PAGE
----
To date, there have been over 9000 pregnant patients in Canada diagnosed with COVID-19. An ongoing case count is updated regularly and can be accessed at: https://ridprogram.med.ubc.ca/cancovid-preg/. Our current understanding of this illness in pregnancy, based on Canadian and global data, is summarized below.
Risk and Severity of Illness
- Pregnancy does not increase the risk of acquiring COVID infection.
- The majority (85 to 90%) of pregnant individuals infected with COVID-19 are asymptomatic or experience mild to moderate symptoms and have a good prognosis but data on adverse outcomes is evolving
- The most common presenting symptoms are cough and fever.
- Pregnant patients infected with COVID are at risk of more severe disease including higher rates of hospitalization (RR 4.26 95% CI 3.45-5.10), intensive care unit admission (RR 11.39 95% CI 7.90-15.21), mechanical ventilation (OR 2.59 95% CI 2.28-2.94), and consideration for ECMO (OR 2.02 95% CI 1.22-3.34) than comparative nonpregnant patients.
- Similar to the general population, comorbidities including advanced maternal age (>35 years), obesity, pre-existing diabetes mellitus and hypertension put pregnant individuals at increased risk of severe COVID-19 disease, including ICU admission and need for mechanical ventilation.
- There is not yet enough data to confidently state the impact of VOCs on the severity of illness in this population.
Diagnosis, Testing and Monitoring
- Diagnosis, testing and monitoring for pregnant individuals is the same as nonpregnant individuals.
- Diagnosis can be made based on a positive RAT, positive PCR (if eligible for testing), or as per the clinical algorithm.
- Symptomatic pregnant individuals ARE eligible for PCR testing. Asymptomatic pregnant people remain ineligible at this time.
- Pregnant individuals should be risk stratified as at least moderate and may be bumped to high if there are other comorbidities. This should guide outpatient monitoring parameters (See hfam risk stratification table).
- Additionally, monitoring should include assessment of fetal movements (after 20 weeks GA) and presence of contractions (COVID is a risk factor for preterm labour).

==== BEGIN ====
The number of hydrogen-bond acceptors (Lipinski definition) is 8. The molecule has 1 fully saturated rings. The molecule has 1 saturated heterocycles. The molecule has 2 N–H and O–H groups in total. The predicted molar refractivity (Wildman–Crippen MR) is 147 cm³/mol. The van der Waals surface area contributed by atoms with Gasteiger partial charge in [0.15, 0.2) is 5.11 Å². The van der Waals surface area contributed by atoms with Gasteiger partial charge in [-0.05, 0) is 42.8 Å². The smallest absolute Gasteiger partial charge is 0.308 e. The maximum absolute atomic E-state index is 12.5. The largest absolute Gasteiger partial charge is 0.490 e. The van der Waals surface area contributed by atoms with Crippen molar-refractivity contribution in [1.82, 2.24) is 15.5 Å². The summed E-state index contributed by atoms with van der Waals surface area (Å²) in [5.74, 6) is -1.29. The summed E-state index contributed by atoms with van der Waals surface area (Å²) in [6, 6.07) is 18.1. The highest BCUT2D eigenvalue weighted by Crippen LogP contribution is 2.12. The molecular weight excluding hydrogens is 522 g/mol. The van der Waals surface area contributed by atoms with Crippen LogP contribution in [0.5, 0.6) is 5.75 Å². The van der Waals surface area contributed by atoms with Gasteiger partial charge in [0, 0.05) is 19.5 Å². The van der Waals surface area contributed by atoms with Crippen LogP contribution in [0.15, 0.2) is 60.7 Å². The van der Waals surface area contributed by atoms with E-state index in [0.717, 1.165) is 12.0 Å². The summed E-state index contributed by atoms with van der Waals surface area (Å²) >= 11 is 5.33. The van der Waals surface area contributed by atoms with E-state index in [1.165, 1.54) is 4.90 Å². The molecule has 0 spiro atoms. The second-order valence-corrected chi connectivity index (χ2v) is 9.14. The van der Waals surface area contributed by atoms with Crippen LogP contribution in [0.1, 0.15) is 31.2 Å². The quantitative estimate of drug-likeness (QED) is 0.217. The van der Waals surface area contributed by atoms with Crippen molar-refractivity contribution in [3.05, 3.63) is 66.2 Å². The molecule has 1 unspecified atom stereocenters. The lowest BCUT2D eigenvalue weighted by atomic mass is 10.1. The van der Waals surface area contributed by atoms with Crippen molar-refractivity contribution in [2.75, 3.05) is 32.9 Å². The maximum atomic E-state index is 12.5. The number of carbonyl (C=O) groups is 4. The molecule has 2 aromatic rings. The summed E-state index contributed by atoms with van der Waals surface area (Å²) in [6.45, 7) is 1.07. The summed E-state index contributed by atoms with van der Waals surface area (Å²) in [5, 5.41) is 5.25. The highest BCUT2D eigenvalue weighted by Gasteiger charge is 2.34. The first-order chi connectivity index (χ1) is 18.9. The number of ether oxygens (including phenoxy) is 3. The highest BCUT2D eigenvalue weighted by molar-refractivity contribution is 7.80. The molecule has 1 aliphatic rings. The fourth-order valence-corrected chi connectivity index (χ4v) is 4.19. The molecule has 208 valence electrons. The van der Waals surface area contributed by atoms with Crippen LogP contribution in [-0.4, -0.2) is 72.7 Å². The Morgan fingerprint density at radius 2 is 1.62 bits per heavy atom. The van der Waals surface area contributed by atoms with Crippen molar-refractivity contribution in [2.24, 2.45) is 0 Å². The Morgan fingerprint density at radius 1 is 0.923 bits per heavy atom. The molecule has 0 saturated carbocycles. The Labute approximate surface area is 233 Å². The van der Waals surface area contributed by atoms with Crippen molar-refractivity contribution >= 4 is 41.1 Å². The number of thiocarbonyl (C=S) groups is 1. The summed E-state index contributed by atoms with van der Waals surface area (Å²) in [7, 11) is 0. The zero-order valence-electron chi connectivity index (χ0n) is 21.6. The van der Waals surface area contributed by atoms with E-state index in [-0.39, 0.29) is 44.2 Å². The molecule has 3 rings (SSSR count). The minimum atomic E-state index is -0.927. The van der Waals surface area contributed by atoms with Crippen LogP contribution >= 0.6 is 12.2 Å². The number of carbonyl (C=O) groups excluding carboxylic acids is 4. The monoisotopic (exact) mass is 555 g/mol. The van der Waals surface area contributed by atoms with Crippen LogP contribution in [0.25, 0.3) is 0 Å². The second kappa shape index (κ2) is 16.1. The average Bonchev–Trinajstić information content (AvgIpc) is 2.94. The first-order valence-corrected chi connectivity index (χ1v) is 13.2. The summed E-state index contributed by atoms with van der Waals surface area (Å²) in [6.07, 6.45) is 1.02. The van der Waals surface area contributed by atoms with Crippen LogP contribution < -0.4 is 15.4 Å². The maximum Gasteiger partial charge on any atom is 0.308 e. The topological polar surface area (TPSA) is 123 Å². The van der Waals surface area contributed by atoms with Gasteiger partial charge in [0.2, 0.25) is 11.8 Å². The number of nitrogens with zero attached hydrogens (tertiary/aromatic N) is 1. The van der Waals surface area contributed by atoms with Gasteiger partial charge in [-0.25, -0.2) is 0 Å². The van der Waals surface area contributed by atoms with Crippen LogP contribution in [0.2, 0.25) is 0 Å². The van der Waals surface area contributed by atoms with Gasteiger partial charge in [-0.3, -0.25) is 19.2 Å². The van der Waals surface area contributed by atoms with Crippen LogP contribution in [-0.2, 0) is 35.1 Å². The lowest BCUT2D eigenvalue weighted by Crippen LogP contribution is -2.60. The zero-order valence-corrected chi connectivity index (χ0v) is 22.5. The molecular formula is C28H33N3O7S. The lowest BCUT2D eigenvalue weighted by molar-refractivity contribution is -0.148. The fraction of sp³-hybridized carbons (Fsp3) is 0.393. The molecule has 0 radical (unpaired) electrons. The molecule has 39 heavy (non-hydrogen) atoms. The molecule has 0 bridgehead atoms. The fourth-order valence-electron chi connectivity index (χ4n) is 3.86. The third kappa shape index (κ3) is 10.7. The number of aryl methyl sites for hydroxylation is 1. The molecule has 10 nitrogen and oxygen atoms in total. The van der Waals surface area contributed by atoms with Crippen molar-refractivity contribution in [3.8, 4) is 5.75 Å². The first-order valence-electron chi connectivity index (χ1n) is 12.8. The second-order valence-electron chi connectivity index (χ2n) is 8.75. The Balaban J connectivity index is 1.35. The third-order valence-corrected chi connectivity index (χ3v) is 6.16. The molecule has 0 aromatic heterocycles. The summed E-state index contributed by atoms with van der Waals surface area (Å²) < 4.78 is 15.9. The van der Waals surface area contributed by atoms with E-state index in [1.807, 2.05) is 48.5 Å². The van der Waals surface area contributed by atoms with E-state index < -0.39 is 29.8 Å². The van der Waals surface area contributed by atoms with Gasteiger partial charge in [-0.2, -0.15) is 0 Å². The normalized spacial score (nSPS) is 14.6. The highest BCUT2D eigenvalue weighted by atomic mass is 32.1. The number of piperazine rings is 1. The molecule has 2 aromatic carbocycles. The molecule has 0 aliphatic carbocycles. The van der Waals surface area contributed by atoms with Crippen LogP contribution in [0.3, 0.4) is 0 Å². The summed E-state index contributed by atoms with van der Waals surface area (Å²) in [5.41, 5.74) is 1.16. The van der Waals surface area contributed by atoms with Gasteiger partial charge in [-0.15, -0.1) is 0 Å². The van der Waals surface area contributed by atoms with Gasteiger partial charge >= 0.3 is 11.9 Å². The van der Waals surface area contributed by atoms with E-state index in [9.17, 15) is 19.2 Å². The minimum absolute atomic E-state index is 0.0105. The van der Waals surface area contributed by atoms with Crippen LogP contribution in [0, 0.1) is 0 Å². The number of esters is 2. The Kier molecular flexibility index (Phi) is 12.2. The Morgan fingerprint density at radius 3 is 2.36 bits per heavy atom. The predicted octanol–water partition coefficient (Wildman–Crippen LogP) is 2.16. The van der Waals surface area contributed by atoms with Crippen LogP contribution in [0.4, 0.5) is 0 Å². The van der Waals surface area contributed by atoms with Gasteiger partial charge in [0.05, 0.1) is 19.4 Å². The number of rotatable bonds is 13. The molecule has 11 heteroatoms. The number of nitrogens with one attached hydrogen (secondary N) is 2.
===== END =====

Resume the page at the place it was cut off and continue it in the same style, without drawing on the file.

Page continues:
- It is also helpful to alert the patient’s obstetrical care provider of their COVID status to facilitate any additional monitoring and/or planning regarding mode and timing of delivery if required.
- Newborns born to individuals who have confirmed COVID infection at the time of birth should be tested in the first 24hrs of life. This will be done by the in-hospital newborn care providers, including those patients that are followed by midwifery and may be discharged home prior to the 24hr period.
- The benefits of breastfeeding for both mother and baby are well established.
- A living systematic review found 9 of 84 samples of breast milk tested positive for SARS-CoV-2. Six infants were exposed to SARS-CoV-2-positive milk, and four infants tested positive for SARS-CoV-2. However, in no case could positivity in the newborn be confirmed to have occurred through transmission from consumed breast milk.
- Maternal antibodies are likely passed to the infant via breastmilk and may offer a protective benefit.
- Many organizations (including The Public Health Agency of Canada (PHAC), the World Health Organization (WHO), the Canadian Pediatric Society (CPS) and the Society of Obstetrician and Gynecologists of Canada (SOGC)) recommend mothers continue to breastfeed, if they are well enough, during infection with COVID-19.
- To decrease transmission via respiratory droplets, COVID positive mothers should be encouraged to wear a mask (surgical preferred) and wash their hands thoroughly before feeding their baby.
- If a mother chooses to pump and feed the baby expressed breast milk instead, they are still advised to wash their hands and clean all pump equipment and bottles/nipples thoroughly and wear a mask when in close contact (<6 ft) with the newborn.
- Pregnant individuals were excluded from many RCTs conducted on the currently available vaccines against COVID-19.
- Local and global studies (observational and retrospective cohort) have shown COVID-19 vaccination to be safe and effective at reducing severity of illness in this population.
- No adverse maternal or newborn effects have been found with vaccination in any trimester.
- Given the higher severity of illness in pregnant individuals and the associated perinatal adverse outcomes, pregnant individuals should be strongly recommended to get vaccinated as soon as they are able.
- More information on COVID-19 vaccines and pregnancy can be found on this page under 11. Vaccines and special populations.
- SOGC (Canada) COVID 19 Resources
- Ontario Science Table – Science brief
- PCMCH (Ontario) Maternal Newborn COVID information
- ACOG (USA) – COVID-19 FAQs
- ROM & RCOG (UK) – Coronavirus (COVID-19) Infection in Pregnancy
- CPS (Canada) – Breastfeeding and COVID-19
- Health Nexus – COVID-19 patient resources
- ACOG – COVID-19 patient resources
- PCMCH COVID -19 Vaccine Information Page
- I am pregnant or breastfeeding. Should I get the COVID-19 vaccine? (Provincial Council for Maternal and Child Health, January 25, 2022)
If you have any questions or need further assistance with COVID in pregnancy, please reach out to us at the Maternity Centre of Hamilton (905 528 5553) and one of our clinicians would be happy to help you